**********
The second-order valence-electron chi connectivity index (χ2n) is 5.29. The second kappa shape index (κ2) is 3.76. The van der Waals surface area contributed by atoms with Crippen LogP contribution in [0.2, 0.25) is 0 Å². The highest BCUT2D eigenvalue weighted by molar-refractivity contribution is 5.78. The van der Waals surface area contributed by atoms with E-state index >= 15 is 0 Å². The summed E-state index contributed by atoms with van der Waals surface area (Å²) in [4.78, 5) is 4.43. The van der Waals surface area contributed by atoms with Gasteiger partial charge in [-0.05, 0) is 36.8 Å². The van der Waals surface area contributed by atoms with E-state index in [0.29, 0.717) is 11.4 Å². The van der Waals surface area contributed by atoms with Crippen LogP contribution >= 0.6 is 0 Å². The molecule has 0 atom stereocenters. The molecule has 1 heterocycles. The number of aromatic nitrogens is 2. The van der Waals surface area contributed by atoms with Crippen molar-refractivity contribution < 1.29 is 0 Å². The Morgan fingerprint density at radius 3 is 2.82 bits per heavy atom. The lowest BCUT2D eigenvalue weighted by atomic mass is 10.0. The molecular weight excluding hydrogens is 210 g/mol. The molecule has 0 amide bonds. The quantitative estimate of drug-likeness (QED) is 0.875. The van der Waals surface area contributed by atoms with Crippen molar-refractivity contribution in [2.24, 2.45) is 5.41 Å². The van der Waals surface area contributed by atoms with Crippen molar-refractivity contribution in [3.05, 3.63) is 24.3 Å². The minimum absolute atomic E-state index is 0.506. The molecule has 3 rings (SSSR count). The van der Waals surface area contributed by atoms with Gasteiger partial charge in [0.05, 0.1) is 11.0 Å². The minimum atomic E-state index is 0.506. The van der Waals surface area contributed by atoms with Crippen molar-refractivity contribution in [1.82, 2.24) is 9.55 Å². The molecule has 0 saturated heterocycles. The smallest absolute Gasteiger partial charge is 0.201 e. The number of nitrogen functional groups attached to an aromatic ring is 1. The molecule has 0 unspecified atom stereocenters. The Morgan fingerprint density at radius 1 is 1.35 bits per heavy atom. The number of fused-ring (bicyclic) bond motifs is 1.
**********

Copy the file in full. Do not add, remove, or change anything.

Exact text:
The second-order valence-electron chi connectivity index (χ2n) is 5.29. The second kappa shape index (κ2) is 3.76. The van der Waals surface area contributed by atoms with Crippen LogP contribution in [0.2, 0.25) is 0 Å². The highest BCUT2D eigenvalue weighted by molar-refractivity contribution is 5.78. The van der Waals surface area contributed by atoms with E-state index >= 15 is 0 Å². The summed E-state index contributed by atoms with van der Waals surface area (Å²) in [4.78, 5) is 4.43. The van der Waals surface area contributed by atoms with Gasteiger partial charge in [-0.05, 0) is 36.8 Å². The van der Waals surface area contributed by atoms with E-state index in [0.29, 0.717) is 11.4 Å². The van der Waals surface area contributed by atoms with Crippen LogP contribution >= 0.6 is 0 Å². The molecule has 0 atom stereocenters. The molecule has 1 heterocycles. The number of aromatic nitrogens is 2. The van der Waals surface area contributed by atoms with Crippen molar-refractivity contribution < 1.29 is 0 Å². The Morgan fingerprint density at radius 3 is 2.82 bits per heavy atom. The lowest BCUT2D eigenvalue weighted by atomic mass is 10.0. The molecular weight excluding hydrogens is 210 g/mol. The molecule has 0 amide bonds. The quantitative estimate of drug-likeness (QED) is 0.875. The van der Waals surface area contributed by atoms with Crippen molar-refractivity contribution in [2.24, 2.45) is 5.41 Å². The van der Waals surface area contributed by atoms with Crippen molar-refractivity contribution in [3.05, 3.63) is 24.3 Å². The minimum absolute atomic E-state index is 0.506. The molecule has 3 rings (SSSR count). The van der Waals surface area contributed by atoms with Gasteiger partial charge in [0.05, 0.1) is 11.0 Å². The minimum atomic E-state index is 0.506. The van der Waals surface area contributed by atoms with Crippen molar-refractivity contribution in [1.82, 2.24) is 9.55 Å². The molecule has 0 saturated heterocycles. The smallest absolute Gasteiger partial charge is 0.201 e. The number of nitrogen functional groups attached to an aromatic ring is 1. The molecule has 0 unspecified atom stereocenters. The Morgan fingerprint density at radius 1 is 1.35 bits per heavy atom. The number of fused-ring (bicyclic) bond motifs is 1.